In a curious story today, a little group of independent Catholics outside of Boston were illegally occupying a closed Roman Catholic church building for over a decade, much to the annoyance of the Archdiocese of Boston. Their movement began simply as an attempt by the former parishioners to save their church, but because of the conflict, they were forced to conduct their own Sunday services themselves. Both out of devotion and their tenuous position as squatters, their members kept up a 24 hour vigil for almost twelve long years, with some members sleeping in the building.
After more than a decade of legal wrangling, the Friends of St. Francis X. Cabrini were finally given the boot by the courts, and needed to find a new home for their services.
In a curious chapter of the Freemason/Catholic debate of almost three centuries, enter the Brethren of Satuit Lodge in Scituate, Massachusetts.
From an article today on Boston.com by Allison Pohle:
Now, Tutunjian and a few dozen other parishioners meet at the Satuit Lodge of Freemasons, a large yellow building with green shutters and white pillars that’s less than two miles from the church they occupied for more than 11 years. Although 3,000 people are registered parishioners, Jon Rogers, a spokesman for the Friends, said anywhere from 40 to 100 people attend mass each week.
Robert Smith, the lodge’s master, said they’ve never had a church group request to meet inside the temple. Then again, he’d never heard of anyone quite like the parishioners of St. Frances.
“I’d followed their story and they had such dedication,” Smith said. “I only knew that an organization of good people within our community needed help, and that was enough for us. We wanted to make it work for them.”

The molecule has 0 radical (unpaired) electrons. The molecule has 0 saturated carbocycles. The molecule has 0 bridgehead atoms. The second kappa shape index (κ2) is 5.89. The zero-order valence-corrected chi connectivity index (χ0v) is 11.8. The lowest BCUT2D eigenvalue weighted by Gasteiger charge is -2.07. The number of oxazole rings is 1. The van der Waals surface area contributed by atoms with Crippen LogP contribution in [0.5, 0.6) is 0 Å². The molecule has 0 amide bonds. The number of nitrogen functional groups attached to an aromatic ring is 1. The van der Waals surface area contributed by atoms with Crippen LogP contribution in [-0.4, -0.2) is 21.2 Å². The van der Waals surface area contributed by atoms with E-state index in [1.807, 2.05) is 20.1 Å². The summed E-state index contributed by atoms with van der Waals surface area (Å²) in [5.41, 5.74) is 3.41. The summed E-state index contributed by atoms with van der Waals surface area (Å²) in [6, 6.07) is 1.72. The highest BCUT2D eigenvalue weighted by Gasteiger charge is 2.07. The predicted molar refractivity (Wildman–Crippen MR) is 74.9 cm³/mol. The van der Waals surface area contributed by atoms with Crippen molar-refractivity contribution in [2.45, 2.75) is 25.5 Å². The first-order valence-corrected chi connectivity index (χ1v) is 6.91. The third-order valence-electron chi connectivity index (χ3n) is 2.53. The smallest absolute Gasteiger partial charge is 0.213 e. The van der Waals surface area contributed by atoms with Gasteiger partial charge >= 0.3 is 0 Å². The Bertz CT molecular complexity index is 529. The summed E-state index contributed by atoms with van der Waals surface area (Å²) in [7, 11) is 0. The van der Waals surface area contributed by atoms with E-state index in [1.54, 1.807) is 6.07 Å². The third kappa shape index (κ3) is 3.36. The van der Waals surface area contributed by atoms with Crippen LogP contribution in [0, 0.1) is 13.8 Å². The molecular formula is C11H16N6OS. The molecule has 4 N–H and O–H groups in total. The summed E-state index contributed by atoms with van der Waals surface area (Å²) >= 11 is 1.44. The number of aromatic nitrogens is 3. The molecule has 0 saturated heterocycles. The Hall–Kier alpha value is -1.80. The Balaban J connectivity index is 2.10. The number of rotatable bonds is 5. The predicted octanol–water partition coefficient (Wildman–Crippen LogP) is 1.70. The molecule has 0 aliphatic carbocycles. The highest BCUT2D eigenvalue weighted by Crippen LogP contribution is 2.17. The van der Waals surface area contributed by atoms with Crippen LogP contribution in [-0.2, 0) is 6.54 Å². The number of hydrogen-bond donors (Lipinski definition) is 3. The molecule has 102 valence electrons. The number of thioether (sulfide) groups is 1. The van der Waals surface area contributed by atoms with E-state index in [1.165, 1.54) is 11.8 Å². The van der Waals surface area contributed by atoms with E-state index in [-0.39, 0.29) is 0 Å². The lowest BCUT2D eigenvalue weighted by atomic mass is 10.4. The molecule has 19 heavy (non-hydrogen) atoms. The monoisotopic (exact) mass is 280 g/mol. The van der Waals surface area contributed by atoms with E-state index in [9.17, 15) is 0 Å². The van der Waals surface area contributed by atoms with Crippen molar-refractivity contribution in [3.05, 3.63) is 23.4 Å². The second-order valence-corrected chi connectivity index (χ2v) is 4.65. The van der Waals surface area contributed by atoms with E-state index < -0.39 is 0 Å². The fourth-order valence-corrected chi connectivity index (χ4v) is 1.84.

“We told them we wouldn’t go into vigil here,” Maryellen Rogers, another spokeswoman for the Friends and Jon’s wife, said.
“To make them feel at home, we said we would tell them they needed to leave,” Smith said. Rogers laughed.
The first mass was held June 5, exactly one week after the final service at St. Frances. The Friends made sure they wouldn’t miss a Sunday.
“When we say something, we mean it,” Jon said. “We said we’d pursue every legal avenue. We did. We said we’d stay together. We have. And we’re only growing.”
The parishioners have advertised their new congregation as a church, which they call ‘The One, Holy, Catholic and Apostolic Church,’ for those with no home. They want to give a space to those who have been injured in some previous church relationship, but also to those who want to experience Catholicism. Jon said they’ve already had a handful of new parishioners.While the old congregation was led exclusively by parishioners, the new service is led by the Rev. Terry McDonough, who is married and has long been at odds with the Catholic church.
Photo by Jean Nagy/Boston.com
"I slept over the church every Tuesday night for nearly 12 years, but I never took on the role of a priest so I didn’t ruin the sanctity of the vigil,” he said. “But now I’m doing what I’m supposed to be doing.”
To preserve the memory of the vigil, the congregation will hold one parishioner-led service each month. But on a recent Sunday morning in early July, they were following a more traditional service — in their own style.
Longtime St. Frances parishioner Susan Lynch strummed an acoustic guitar and sang a song called “All are welcome in this place.” About 40 people filed into the lodge’s large meeting room and took seats on large plush benches. There were no kneelers. An altar had been set up on a folding table in the middle of the room with a Bible and a chalice. Instead of facing forward, the parishioners faced one another.
McDonough led them through the mass then joined them downstairs for coffee and muffins. Now that the vigil has ended, the coffee hour has become the main time for socializing. Among those chatting was newcomer Jane Trettis.“I’ve never been to a Catholic Mass in a Masonic Temple before,” Trettis said. “These people worked so hard and it’s good they have a space.”